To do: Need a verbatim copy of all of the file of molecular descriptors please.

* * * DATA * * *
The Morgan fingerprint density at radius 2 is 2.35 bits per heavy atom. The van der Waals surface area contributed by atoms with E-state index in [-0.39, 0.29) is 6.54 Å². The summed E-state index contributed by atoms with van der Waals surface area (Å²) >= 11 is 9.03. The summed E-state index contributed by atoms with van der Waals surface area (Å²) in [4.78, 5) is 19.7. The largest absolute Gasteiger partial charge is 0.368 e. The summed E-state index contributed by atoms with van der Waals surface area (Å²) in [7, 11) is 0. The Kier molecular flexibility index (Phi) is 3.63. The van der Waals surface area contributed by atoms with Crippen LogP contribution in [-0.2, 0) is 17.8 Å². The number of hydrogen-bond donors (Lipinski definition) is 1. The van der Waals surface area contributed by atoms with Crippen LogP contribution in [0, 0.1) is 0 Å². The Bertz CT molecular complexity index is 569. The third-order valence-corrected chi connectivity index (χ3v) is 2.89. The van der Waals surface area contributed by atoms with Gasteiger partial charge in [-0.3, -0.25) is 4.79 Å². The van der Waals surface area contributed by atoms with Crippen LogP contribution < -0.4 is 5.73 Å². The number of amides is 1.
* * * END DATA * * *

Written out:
The Morgan fingerprint density at radius 2 is 2.35 bits per heavy atom. The van der Waals surface area contributed by atoms with E-state index in [-0.39, 0.29) is 6.54 Å². The summed E-state index contributed by atoms with van der Waals surface area (Å²) >= 11 is 9.03. The summed E-state index contributed by atoms with van der Waals surface area (Å²) in [4.78, 5) is 19.7. The largest absolute Gasteiger partial charge is 0.368 e. The summed E-state index contributed by atoms with van der Waals surface area (Å²) in [7, 11) is 0. The Kier molecular flexibility index (Phi) is 3.63. The van der Waals surface area contributed by atoms with Crippen LogP contribution in [-0.2, 0) is 17.8 Å². The number of hydrogen-bond donors (Lipinski definition) is 1. The van der Waals surface area contributed by atoms with Crippen LogP contribution in [0, 0.1) is 0 Å². The Bertz CT molecular complexity index is 569. The third-order valence-corrected chi connectivity index (χ3v) is 2.89. The van der Waals surface area contributed by atoms with Gasteiger partial charge in [-0.3, -0.25) is 4.79 Å². The van der Waals surface area contributed by atoms with Crippen LogP contribution < -0.4 is 5.73 Å². The number of amides is 1.